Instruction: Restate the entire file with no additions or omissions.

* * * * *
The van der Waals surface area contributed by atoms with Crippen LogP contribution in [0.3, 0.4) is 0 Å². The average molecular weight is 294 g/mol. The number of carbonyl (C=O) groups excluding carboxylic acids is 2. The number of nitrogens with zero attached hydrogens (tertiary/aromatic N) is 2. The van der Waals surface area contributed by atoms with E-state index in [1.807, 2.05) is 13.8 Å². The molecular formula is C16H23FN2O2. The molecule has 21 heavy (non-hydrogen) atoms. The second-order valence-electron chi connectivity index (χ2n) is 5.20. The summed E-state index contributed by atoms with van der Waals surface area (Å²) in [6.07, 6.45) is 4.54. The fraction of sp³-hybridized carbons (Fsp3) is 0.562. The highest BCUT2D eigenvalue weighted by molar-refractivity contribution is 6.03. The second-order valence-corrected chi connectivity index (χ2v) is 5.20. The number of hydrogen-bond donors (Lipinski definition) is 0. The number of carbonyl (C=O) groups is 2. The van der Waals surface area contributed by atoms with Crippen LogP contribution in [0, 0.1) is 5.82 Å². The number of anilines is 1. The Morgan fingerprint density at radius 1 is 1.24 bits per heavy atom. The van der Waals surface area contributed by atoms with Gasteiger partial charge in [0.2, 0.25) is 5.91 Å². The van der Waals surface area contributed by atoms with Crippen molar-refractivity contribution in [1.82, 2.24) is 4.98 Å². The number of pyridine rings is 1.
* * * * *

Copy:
The van der Waals surface area contributed by atoms with Crippen LogP contribution in [0.3, 0.4) is 0 Å². The average molecular weight is 294 g/mol. The number of carbonyl (C=O) groups excluding carboxylic acids is 2. The number of nitrogens with zero attached hydrogens (tertiary/aromatic N) is 2. The van der Waals surface area contributed by atoms with E-state index in [1.807, 2.05) is 13.8 Å². The molecular formula is C16H23FN2O2. The molecule has 21 heavy (non-hydrogen) atoms. The second-order valence-electron chi connectivity index (χ2n) is 5.20. The summed E-state index contributed by atoms with van der Waals surface area (Å²) in [6.07, 6.45) is 4.54. The fraction of sp³-hybridized carbons (Fsp3) is 0.562. The highest BCUT2D eigenvalue weighted by molar-refractivity contribution is 6.03. The second-order valence-corrected chi connectivity index (χ2v) is 5.20. The number of hydrogen-bond donors (Lipinski definition) is 0. The number of carbonyl (C=O) groups is 2. The van der Waals surface area contributed by atoms with Crippen LogP contribution in [0, 0.1) is 5.82 Å². The number of anilines is 1. The Morgan fingerprint density at radius 1 is 1.24 bits per heavy atom. The van der Waals surface area contributed by atoms with Gasteiger partial charge in [0.2, 0.25) is 5.91 Å². The van der Waals surface area contributed by atoms with Crippen molar-refractivity contribution in [1.82, 2.24) is 4.98 Å². The number of pyridine rings is 1.